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Corbyn: PM must stand up to Trump on Middle East ‘peace’ deal

JEREMY CORBYN has demanded that Boris Johnson reject Donald Trump’s “peace” plan for Israel and Palestine.

Speaking in the Commons today, the Labour leader warned that the plan, which offers Israel a wish list of its long-held demands, would “lock in illegal Israeli colonisation and deny Palestinians their fundamental rights.”

He urged the Prime Minister to abandon his unwavering support for the US president and tell him, “candidly, on this you are wrong.”

But Mr Johnson dismissed the opposition leader’s concerns, suggesting that Mr Corbyn should be less “characteristically negative” and give the proposals a chance.

“No peace plan is perfect, but this has the merit of a two-state solution,” Mr Johnson claimed.

Mr Trump unveiled his long-anticipated “deal of the century” on Tuesday night while standing side by side with a beaming Israeli Prime Minister Benjamin Netanyahu. Not a single Palestinian was present.

Mr Corbyn said there was no chance that the plan would “move towards peace,” as it has “no support from any Palestinian anywhere in the world.”

The Labour leader’s criticism of Mr Trump’s initiative has been echoed by many within his party.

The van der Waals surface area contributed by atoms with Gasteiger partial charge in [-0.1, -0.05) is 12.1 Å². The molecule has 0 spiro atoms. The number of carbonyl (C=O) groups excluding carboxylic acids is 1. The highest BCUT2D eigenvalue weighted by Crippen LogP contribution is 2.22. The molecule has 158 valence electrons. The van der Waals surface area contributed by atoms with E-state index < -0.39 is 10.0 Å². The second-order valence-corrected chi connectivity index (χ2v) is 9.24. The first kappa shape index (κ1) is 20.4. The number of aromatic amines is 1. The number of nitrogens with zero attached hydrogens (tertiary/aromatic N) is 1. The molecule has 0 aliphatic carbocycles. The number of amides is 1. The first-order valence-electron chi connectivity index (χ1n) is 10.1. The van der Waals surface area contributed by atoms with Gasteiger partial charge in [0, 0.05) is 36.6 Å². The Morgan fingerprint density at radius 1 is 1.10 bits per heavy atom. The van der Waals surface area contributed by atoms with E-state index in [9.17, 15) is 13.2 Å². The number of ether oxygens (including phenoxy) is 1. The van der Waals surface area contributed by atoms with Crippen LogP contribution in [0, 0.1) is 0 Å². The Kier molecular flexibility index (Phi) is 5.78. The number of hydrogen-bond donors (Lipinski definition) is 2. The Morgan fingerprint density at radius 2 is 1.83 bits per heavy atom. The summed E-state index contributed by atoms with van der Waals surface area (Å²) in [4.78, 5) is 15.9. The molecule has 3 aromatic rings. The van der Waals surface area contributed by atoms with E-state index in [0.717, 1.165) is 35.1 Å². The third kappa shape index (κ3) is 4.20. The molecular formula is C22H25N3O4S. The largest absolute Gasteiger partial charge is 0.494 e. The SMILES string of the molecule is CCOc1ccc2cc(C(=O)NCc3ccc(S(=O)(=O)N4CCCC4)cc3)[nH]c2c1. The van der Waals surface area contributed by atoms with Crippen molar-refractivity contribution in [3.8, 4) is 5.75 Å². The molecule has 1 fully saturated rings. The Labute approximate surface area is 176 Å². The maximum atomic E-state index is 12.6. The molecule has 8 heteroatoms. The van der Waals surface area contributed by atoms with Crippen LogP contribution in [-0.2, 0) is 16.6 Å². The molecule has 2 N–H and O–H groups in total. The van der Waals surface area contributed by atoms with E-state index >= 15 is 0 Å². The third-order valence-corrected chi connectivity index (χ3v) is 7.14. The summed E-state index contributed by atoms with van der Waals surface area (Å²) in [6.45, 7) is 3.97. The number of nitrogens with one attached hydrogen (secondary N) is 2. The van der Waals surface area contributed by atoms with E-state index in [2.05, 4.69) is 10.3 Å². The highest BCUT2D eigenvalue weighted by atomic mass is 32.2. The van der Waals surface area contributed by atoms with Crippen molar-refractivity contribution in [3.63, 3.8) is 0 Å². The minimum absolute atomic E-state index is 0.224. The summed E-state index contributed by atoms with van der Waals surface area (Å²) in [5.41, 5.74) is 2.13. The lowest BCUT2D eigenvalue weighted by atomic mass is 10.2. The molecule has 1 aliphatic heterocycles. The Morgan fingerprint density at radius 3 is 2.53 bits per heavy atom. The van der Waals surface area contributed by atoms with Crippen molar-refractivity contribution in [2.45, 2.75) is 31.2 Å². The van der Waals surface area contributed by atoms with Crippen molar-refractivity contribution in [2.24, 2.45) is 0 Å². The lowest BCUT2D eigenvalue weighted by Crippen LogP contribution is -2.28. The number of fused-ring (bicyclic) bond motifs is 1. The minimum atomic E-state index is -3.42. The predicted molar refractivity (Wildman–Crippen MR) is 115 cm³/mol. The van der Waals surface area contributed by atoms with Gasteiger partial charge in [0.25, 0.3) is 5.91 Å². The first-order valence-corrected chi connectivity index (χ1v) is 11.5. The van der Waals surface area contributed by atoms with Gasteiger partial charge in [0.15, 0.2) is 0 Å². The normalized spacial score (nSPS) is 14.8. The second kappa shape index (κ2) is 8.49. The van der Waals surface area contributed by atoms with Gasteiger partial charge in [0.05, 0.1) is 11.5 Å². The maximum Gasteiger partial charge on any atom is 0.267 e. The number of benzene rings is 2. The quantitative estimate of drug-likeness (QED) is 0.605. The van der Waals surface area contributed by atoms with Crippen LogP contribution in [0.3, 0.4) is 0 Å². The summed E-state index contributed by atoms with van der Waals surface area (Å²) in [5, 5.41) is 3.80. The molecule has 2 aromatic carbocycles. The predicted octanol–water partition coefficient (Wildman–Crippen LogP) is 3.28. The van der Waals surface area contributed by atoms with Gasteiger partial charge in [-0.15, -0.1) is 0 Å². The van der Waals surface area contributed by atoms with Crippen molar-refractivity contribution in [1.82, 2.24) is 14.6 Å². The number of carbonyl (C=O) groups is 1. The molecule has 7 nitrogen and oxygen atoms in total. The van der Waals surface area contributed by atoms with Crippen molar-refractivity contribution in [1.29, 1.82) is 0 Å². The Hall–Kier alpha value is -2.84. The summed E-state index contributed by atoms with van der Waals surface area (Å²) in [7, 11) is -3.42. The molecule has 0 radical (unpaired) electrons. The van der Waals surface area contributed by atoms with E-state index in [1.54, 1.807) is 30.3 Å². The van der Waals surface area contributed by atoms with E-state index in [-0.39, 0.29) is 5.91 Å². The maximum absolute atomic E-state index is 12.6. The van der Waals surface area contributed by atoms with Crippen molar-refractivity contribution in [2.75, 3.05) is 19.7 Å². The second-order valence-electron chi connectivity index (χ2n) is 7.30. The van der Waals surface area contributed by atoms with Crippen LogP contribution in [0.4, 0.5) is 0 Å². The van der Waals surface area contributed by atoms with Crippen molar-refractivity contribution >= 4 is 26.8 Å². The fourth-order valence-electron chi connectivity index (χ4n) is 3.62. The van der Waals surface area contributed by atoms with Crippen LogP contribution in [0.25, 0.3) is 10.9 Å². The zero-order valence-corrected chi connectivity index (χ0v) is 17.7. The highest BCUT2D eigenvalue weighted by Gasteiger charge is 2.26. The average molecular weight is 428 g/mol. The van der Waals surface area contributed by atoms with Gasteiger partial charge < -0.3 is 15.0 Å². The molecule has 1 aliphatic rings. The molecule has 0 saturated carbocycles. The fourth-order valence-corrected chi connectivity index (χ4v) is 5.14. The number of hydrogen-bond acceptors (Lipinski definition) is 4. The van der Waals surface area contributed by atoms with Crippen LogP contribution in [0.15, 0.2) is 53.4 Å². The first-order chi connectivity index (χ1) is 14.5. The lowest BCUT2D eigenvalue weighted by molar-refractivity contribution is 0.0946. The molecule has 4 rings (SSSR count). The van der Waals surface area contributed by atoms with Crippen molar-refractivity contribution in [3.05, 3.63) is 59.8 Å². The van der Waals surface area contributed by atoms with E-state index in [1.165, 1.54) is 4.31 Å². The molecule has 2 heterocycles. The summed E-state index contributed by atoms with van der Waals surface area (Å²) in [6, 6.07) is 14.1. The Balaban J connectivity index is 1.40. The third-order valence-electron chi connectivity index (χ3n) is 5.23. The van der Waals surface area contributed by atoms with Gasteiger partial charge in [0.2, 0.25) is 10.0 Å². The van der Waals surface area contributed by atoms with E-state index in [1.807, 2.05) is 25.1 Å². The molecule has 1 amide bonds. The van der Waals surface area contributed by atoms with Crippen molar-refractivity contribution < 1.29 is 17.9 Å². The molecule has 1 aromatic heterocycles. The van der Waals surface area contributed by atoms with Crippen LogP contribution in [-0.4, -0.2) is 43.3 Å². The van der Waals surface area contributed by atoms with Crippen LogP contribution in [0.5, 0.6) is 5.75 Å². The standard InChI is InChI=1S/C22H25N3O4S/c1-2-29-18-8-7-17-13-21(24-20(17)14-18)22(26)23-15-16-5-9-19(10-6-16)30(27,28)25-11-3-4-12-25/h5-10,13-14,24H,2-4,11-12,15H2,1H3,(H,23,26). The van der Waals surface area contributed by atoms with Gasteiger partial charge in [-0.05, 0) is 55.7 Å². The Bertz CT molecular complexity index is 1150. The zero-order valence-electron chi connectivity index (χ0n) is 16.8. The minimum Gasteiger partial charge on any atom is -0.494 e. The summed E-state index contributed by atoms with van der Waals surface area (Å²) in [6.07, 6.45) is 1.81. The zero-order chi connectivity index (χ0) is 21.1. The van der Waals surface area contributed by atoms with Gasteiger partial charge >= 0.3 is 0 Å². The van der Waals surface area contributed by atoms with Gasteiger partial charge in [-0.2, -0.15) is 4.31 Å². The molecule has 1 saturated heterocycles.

Shadow business secretary Rebecca Long Bailey described it as an “attack on Palestinians, Palestinian statehood and rights of refugees.”

Her fellow leadership contenders Lisa Nandy and Sir Keir Starmer branded the plan “reckless,” “damaging” and a “farce.”

Deputy leadership candidate Richard Burgon went one step further, calling on the Labour Party to organise a national demonstration against the US proposals.

“Trump’s plan will kill off the chances of a Palestinian state,” he warned.

“There will be no two-state outcome. Now is the time to act.”

Under the proposals, Israel would gain sovereignty over its illegal settlements, Jerusalem would become its “undivided” capital and Palestinians living in Israel would be transferred to the West Bank.

A proposed Palestinian “state” would be established on the remaining land, but under Israeli control.

The plan does not include any right of return for Palestinian refugees displaced during the Nakba in 1948 and the Israeli invasion and occupation of the West Bank in 1967.

Campaigners have called on the British government to reject the US proposals.

Palestine Solidarity Campaign chairman Kamel Hawwash said: “The UK government must make clear its rejection of a plan that rides roughshod over international law and … apply pressure through the implementation of sanctions.

“This must begin with an end to arms trade with Israel and a ban on the import of settlement goods.”


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